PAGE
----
Lightly charming, stylish-looking comedy with a terrific performance by a neurotic Tony Randall. It’s a mistaken-identity plot with Doris Day as a supposedly high-powered executive and Rock Hudson as a supposedly slack party animal who underhandedly steals her clients, but the movie wastes no time eroding Doris’s power with its regressive sexual politics. Still in her thirties, Doris already seemed out of place in this innuendo-filled movie set in the immoral realm of advertising.

Doris and Rock (reuniting from Pillow Talk) run client accounts for competing NYC ad firms. He’s got trouble with party girl Rebel (Edie Adams of The Apartment) so shoots her in TV ads for a fake product (Vip) to shut her up. Randall is Rock’s boss, a spoiled rich guy who inherited the company but is unable to make decisions. To please his psychiatrist, Randall makes a decision: to air the Vip ads. Now Rebel is a star and everyone wants Vip, which doesn’t exist (the movie is quite cynical about the American public). So Rock hires a nobel-winning scientist to invent anything and call it Vip (he invents cheap candy wafers that get you drunk), while Doris mistakes Rock for the scientist and spends half the movie trying to win the Vip account from him, while Rock uses the opportunity to get her into bed and steal her advertising ideas.

Also featuring Alice from The Brady Bunch as Doris’s secretary, Jack Oakie (fake Mussolini in The Great Dictator) as the Southerner whose ad account Rock wins in an early scene by getting him drunk and throwing him a confederate-themed party, and Jack Kruschen (who acted with Doris in Caprice) as the real scientist, a prickly independent inventor who turns out to be easily bought out (again with the cynicism).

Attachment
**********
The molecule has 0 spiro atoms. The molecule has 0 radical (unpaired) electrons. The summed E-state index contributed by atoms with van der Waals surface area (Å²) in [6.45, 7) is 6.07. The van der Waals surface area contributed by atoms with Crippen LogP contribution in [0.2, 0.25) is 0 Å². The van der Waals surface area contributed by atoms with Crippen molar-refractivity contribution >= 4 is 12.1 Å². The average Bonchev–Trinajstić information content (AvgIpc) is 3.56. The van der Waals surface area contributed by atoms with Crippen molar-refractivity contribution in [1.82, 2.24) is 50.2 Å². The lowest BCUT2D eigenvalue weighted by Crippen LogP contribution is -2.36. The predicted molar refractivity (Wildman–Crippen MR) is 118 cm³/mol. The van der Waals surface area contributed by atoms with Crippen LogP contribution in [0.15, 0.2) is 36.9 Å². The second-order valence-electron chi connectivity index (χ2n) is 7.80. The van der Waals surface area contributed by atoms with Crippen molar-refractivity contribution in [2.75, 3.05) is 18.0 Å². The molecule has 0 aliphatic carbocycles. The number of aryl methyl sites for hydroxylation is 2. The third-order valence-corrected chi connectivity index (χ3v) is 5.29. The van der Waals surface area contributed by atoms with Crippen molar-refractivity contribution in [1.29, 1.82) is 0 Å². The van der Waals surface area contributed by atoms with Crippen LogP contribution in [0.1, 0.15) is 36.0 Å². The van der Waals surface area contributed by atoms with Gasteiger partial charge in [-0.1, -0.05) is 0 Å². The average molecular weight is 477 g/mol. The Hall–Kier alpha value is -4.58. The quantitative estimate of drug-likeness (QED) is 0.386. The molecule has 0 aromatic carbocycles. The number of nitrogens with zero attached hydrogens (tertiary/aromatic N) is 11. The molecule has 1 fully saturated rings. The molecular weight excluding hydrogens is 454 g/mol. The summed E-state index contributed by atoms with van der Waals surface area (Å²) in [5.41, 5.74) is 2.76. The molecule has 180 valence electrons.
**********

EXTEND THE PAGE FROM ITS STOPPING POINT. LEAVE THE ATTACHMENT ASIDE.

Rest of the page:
Katy’s take: “Oh Doris Day, why do you hate women?”

From the director of… I’m not sure. The writers won an oscar for this, beating their own screenplay for Operation Petticoat as well as beloved classics North By Northwest (admittedly the writing isn’t the best thing about NxNW) and The 400 Blows and Wild Strawberries (disadvantage: foreign).

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Kinda surprising, because it’s just your standard gimmicky romantic comedy. I mean, we liked it and all, I’m just saying I wouldn’t have thought “best writing of the year.” Doris Day (in between her Hitchcock film and her Tashlin films) and Rock Hudson (a few years after Written on the Wind and Magnificent Obsession) share a phone line (because the phone company doesn’t have enough!) and hate each other. The problem is that she occasionally needs the phone for business, but he’s always chatting up some woman – always a different woman. Day, a serious businessperson with no need for a man in her life, resents him and makes rules and starts fights.

Katy said Doris Day isn’t pretty. Insanity!
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So Rock disguises his voice when he meets her in person and romances her as hard as he can as a practical joke, leading to lots of fun visual innuendo…

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And more, even saucier innuendo!

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She learns what he’s up to and takes revenge as only a professional interior decorator can – by redecorating his apartment. Ho! But of course they fall truly in love at the end.

I’d assumed Thelma Ritter would be my favorite actor in this movie, but that turned out to be Tony Randall. Maybe after Pickup On South Street I hold her to unrealistically high expectations… all she does here is drink and then act hungover, albeit hilariously. That was still enough to get her a fifth oscar nomination.
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Tony “Rock Hunter” Randall is a rich guy who’s always after Doris. He thinks he might end up with her there at the end, but he’s just her fallback guy while she works out her feelings for Rock. Poor Tony.
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